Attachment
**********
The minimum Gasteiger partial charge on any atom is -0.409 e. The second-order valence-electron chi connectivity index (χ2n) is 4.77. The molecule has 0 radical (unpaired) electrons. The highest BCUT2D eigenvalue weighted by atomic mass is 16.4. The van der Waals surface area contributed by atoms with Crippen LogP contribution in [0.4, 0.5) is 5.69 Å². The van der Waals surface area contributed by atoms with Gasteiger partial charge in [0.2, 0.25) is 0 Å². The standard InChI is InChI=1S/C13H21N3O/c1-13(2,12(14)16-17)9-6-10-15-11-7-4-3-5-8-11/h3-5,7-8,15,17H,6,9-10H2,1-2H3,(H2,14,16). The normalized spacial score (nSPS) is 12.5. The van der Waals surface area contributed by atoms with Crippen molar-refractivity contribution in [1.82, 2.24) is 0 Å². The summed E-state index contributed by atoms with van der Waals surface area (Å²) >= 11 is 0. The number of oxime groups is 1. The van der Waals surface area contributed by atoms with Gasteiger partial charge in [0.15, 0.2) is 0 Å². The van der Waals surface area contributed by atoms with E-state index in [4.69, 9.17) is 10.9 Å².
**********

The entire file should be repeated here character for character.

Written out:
The minimum Gasteiger partial charge on any atom is -0.409 e. The second-order valence-electron chi connectivity index (χ2n) is 4.77. The molecule has 0 radical (unpaired) electrons. The highest BCUT2D eigenvalue weighted by atomic mass is 16.4. The van der Waals surface area contributed by atoms with Crippen LogP contribution in [0.4, 0.5) is 5.69 Å². The van der Waals surface area contributed by atoms with Gasteiger partial charge in [0.2, 0.25) is 0 Å². The standard InChI is InChI=1S/C13H21N3O/c1-13(2,12(14)16-17)9-6-10-15-11-7-4-3-5-8-11/h3-5,7-8,15,17H,6,9-10H2,1-2H3,(H2,14,16). The normalized spacial score (nSPS) is 12.5. The van der Waals surface area contributed by atoms with Crippen molar-refractivity contribution in [1.82, 2.24) is 0 Å². The summed E-state index contributed by atoms with van der Waals surface area (Å²) >= 11 is 0. The number of oxime groups is 1. The van der Waals surface area contributed by atoms with Gasteiger partial charge in [0.15, 0.2) is 0 Å². The van der Waals surface area contributed by atoms with E-state index in [4.69, 9.17) is 10.9 Å².